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Brigitte Nerlich

Brigitte Nerlich

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Posts by Brigitte Nerlich

RRI and impact: An ‘impossiblist’ agenda for research?

Richard Jones has written a long, profound and thought-provoking blog post on (ir)responsible innovation (stagnation). I read his post alongside a recent post on the social impact of research, its challenges and opportunities. This made me think that we are witnessing a confluence of agendas which are generally only looked at separately but that should …

Kissing a comet

I began writing this post this morning and I have just read that Philae has reached its landing spot Agilkia (sort of)! Touchdown happened at 1605 GMT. Congratulations!! Rocks, robots and us When I switched on the ESA live feed about the comet landing this morning, I heard one of the lead scientists say that landing …

Agilkia and public participation in science

On 12 November 2014 the space craft Rosetta will deploy its lander Philae and Philae will try to land on the Comet 67P or Churyumov-Gerasimenko. As I have written about the Rosetta mission and Philae, I thought I had to at least try and write something very short about the landing site (formerly known as …

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A green chemist’s interest in responsible research and innovation

This post was first published on Alasdair Taylor‘s blog Attheinterface on October 22, 2014. It deals with responsible research and innovation, a topic that has been explored numerous times on the Making Science Public blog. So I am pleased that Alasdair let us cross-post his post and add it to the collection! *** In the …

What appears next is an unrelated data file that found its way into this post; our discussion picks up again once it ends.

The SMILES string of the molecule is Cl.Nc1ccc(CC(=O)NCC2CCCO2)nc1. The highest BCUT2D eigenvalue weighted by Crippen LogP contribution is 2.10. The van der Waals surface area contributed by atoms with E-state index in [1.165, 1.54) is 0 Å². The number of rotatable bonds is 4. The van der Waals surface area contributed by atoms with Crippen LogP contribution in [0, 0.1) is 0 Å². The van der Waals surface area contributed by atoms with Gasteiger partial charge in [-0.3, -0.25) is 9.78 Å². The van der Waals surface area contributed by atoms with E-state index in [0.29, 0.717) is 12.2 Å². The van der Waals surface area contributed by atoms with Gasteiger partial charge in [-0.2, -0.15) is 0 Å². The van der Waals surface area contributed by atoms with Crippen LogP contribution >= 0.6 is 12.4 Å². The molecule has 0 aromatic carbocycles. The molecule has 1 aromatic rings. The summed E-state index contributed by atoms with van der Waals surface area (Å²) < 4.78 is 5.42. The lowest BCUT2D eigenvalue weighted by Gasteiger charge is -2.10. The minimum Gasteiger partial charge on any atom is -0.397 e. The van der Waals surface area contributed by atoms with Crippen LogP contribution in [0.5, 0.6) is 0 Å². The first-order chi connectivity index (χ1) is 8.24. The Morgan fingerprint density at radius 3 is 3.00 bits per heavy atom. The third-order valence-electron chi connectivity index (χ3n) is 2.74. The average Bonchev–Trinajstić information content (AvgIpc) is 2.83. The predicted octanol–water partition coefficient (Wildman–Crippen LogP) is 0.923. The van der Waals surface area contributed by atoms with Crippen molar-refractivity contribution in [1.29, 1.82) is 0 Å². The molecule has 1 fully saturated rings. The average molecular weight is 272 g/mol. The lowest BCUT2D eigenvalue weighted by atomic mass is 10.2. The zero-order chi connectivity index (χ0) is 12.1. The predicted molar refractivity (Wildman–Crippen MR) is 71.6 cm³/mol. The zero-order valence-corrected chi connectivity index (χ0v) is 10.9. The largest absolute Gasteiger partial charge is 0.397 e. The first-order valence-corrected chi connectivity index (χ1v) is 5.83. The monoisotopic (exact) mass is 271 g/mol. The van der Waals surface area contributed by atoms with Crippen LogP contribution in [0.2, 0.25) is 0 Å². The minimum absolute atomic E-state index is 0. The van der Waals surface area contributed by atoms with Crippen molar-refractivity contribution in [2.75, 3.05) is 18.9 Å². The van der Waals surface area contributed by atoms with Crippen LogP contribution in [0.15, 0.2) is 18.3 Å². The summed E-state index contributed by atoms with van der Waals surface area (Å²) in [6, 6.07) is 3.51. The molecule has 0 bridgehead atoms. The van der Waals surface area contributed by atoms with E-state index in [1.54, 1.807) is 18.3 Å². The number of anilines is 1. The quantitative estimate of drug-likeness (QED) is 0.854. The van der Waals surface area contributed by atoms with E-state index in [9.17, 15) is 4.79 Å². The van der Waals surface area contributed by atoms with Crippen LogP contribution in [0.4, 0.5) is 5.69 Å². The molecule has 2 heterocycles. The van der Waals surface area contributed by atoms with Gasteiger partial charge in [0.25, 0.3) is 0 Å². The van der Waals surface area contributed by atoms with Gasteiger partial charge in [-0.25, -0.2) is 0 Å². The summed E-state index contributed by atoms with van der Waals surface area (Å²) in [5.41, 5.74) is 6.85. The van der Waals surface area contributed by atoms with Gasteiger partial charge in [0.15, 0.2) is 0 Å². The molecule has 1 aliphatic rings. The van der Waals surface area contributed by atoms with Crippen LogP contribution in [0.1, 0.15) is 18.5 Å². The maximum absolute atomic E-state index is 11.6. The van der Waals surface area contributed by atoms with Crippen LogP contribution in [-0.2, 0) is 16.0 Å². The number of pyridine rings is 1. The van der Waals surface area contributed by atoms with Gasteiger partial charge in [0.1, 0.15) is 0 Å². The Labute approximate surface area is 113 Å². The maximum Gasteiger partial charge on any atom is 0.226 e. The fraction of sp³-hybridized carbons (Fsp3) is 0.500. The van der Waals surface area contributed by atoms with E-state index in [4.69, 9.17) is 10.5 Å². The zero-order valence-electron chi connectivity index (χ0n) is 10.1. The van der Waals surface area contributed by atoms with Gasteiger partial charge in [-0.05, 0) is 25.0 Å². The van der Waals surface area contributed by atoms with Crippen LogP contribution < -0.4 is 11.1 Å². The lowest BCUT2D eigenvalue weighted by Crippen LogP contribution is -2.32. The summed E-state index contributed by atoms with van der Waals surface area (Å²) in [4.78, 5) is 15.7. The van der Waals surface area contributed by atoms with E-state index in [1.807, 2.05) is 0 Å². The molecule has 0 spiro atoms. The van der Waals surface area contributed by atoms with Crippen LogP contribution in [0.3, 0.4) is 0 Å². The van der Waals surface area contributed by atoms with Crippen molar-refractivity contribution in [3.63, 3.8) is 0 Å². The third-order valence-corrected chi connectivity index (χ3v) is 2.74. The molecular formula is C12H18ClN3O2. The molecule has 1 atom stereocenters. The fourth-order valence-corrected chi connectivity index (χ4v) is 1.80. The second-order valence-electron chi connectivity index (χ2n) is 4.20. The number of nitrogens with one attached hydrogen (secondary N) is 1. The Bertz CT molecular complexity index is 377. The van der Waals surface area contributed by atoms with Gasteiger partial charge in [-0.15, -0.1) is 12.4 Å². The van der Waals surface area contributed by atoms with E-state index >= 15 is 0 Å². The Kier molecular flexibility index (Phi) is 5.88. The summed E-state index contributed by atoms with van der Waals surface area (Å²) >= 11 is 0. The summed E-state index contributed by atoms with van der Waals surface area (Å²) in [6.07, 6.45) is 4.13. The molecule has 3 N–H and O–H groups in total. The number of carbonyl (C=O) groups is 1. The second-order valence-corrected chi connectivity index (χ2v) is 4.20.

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Paddling in the shallow end of knowledge

This post was prompted by two things. I, a social scientist of sorts, recently tried to read two books, Smashing Physics by Jon Butterworth and Synthetic Biology: A Primer by Paul Freemont and Richard Kitney. I also listened in to some conversations where people spoke about how problematic they find it to understand social science …

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Philae: Where space science meets language science

As those who care about that type of thing will know, Philae, the robotic lander on board the Rosetta spacecraft, will try to touch down on the surface of the Comet 67P/Churyumov-Gerasimenko on November 12. While we await the next episode in this space adventure, another episode in an adventure here on earth is unfolding …

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The invisibles: Science, publics and surveys

This is a guest post by two science communication researchers, one working at the University of Otago, New Zealand, the other at the University of Queensland, Australia: Fabien Medvecky and Joan Leach. How much can large-scales surveys tell us about attitudes to science and what can we say about the categories of publics constructed around …

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Science, politics and epigenetics

This post by Shea Robison is reposted here with the permission of author. Shea originally posted it on his blog ‘The nexus of epigenetics‘ under the title “Epigenetics Minority Report Part I: Epigenetics, blame, precrime and politics“ *** If you picked up the movie reference in the title to this post, you are likely (hopefully) asking …

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